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Snow v. Powell.

May 15, 1951

SNOW
v.
POWELL.



Phillips

Before PHILLIPS, Chief Judge, and BRATTON, HUXMAN, MURRAH, and PICKETT, Circuit Judges.

PHILLIPS, Chief Judge.

Snow, a citizen of Utah, commenced this action in a Utah state court of general jurisdiction, against Powell, a citizen of Utah, and the The Denver and Rio Grande Western Railroad Company,*fn1 a corporation organized under the laws of Delaware and authorized to do business in Utah. The Railroad Company removed the action to the United States District Court for the District of Utah under 28 U.S.C.A. § 1441(c), which provides: "Whenever a separate and independent claim or cause of action, which would be removable if sued upon alone, is joined with one or more otherwise non-removable claims or causes of action, the entire case may be removed and the district court may determine all issues therein, or, in its discretion, may remand all matters not otherwise within its original jurisdiction."

In his complaint filed in the state court Snow alleged that he went into the depot of the Railroad Company, at Price, Utah, at the special invitation of Fred I. Gordon,*fn2 station agent of the Railroad Company for the purpose of discussing with the agent the construction of a coal tipple or other loading facilities for Snow's coal business; that when Snow entered the depot Powell was present therein; that Powell accused Snow of having in his possession certain horses which Powell claimed to own; that Snow denied such accusation; that Powell immediately became enraged and attacked Snow; that Snow undertook to defend himself with his fists and retreated out of the agent's office through the depot waiting room, and out of the depot door; that Powell seized a hammer, followed Snow, and after Snow had retreated through the depot door, struck Snow's head with the hammer, causing Snow serious personal injuries.

The complaint further alleged that the Railroad Company and the agent, prior to such assault, knew that Powell was a man of extremely vicious disposition; that the agent having such knowledge and having authority to evict Powell from the Railroad Company's premises, nevertheless invited Powell on to such premises; that the agent had the authority and was under the duty to preserve peace and order on such premises; that the agent, although he observed the commencement of such assault, took no action to preserve peace and order and neglected, failed, and refused to take any measures to prevent or arrest such assault. Snow prayed for damages jointly and severally against Powell and the Railroad Company.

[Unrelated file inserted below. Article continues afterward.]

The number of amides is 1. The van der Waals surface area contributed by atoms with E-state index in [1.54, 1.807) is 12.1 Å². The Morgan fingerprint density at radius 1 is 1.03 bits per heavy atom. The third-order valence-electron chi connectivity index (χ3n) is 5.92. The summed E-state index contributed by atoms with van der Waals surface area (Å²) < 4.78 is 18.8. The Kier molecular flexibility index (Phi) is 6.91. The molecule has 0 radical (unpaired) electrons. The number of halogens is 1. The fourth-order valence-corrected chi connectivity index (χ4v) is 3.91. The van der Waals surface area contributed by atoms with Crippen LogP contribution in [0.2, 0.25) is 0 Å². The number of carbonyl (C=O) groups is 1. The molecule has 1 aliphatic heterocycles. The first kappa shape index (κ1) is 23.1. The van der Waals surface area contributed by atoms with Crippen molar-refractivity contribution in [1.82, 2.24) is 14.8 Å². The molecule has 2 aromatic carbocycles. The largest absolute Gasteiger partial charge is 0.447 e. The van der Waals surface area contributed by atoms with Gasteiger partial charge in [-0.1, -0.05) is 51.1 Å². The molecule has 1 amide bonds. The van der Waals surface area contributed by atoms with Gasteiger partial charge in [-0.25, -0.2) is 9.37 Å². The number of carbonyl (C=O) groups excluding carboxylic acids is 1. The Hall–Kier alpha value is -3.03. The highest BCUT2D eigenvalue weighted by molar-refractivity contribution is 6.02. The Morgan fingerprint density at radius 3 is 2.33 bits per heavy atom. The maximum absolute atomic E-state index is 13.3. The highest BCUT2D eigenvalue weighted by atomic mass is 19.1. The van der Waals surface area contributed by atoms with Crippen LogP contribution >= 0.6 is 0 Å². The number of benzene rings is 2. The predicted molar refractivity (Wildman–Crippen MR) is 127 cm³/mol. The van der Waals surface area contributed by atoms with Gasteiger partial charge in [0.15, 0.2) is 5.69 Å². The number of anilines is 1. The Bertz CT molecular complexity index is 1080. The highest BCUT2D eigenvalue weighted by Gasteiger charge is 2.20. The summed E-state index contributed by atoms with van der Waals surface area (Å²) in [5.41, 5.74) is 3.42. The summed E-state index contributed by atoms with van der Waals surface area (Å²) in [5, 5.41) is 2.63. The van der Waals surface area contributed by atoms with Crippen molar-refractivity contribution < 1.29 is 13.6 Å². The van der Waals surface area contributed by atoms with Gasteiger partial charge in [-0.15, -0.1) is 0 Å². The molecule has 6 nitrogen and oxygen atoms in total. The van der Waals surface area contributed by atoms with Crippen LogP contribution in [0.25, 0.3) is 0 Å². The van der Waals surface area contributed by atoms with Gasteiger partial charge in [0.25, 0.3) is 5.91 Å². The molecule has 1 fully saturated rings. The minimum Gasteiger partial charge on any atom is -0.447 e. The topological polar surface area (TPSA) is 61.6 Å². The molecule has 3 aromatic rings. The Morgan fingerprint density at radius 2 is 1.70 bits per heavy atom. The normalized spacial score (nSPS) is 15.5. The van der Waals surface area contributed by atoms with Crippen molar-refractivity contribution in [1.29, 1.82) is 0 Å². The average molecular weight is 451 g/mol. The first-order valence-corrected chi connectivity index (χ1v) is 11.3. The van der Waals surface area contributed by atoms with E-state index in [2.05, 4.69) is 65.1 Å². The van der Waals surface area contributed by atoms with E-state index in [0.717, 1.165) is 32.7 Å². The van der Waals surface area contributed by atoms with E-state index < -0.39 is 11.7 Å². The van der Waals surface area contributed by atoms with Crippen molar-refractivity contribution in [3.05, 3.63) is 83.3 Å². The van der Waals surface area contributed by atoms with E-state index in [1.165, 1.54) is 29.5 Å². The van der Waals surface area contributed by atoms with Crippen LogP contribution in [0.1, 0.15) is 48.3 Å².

After the action was removed, the Railroad Company filed a motion for severance, which was granted.Thereupon, Snow filed a motion to remand the severed cause of action against Powell, not on the ground it was improperly removed, but under the discretionary power vested in the District Court by § 1441(c), supra. That motion was denied. The claim against the Railroad Company was compromised and a judgment was entered dismissing the action against the Railroad Company, but reserving to Snow all of his rights, claims, and demands against Powell.

From a judgment in favor of Powell, Snow has appealed.

The term "claim" and the phrase "cause of action" we think are used synonymously in § 1441(c), supra, and we shall use the word "claim" hereinafter as embracing both that term and the phrase "cause of action."

An action is removable under § 1441(c), supra, only when the complaint in the state court sets up two or more claims, where one of such claims is separate and independent from the others and where an action brought on it alone would have been removable.*fn3

The critical words "separate" and "independent" are used in the conjunctive and should be given their full significance in order to carry out the intent and purpose of Congress to limit removals and to simplify the determination of removability.*fn4

The word "separate" means distinct; apart from; not united or associated. The word "independent" means not resting on something else for support; self-sustaining; not contingent or conditioned.

While here the complaint charged two wrongs in the sense of a wilful, wrongful act on the part of Powell and a negligent breach of duty on the part of the Railroad Company, the positive act of Powell and the omission of the Railroad Company coacted to cause a single injury to Snow. The wrong of the Railroad Company was not independent of the wrong of Powell. It was contingent and dependent upon it. Without the act of Powell the wrong of the Railroad Company could not have resulted in any injury to Snow. Prompt performance of the Railroad Company's duty to preserve order would have prevented the blow which injured Snow.

Since there was a single injury for which Snow sought relief, and since the omission of the Railroad Company was associated with and dependent upon the positive act of Powell, we are of the opinion that no separate and independent claim was alleged ...


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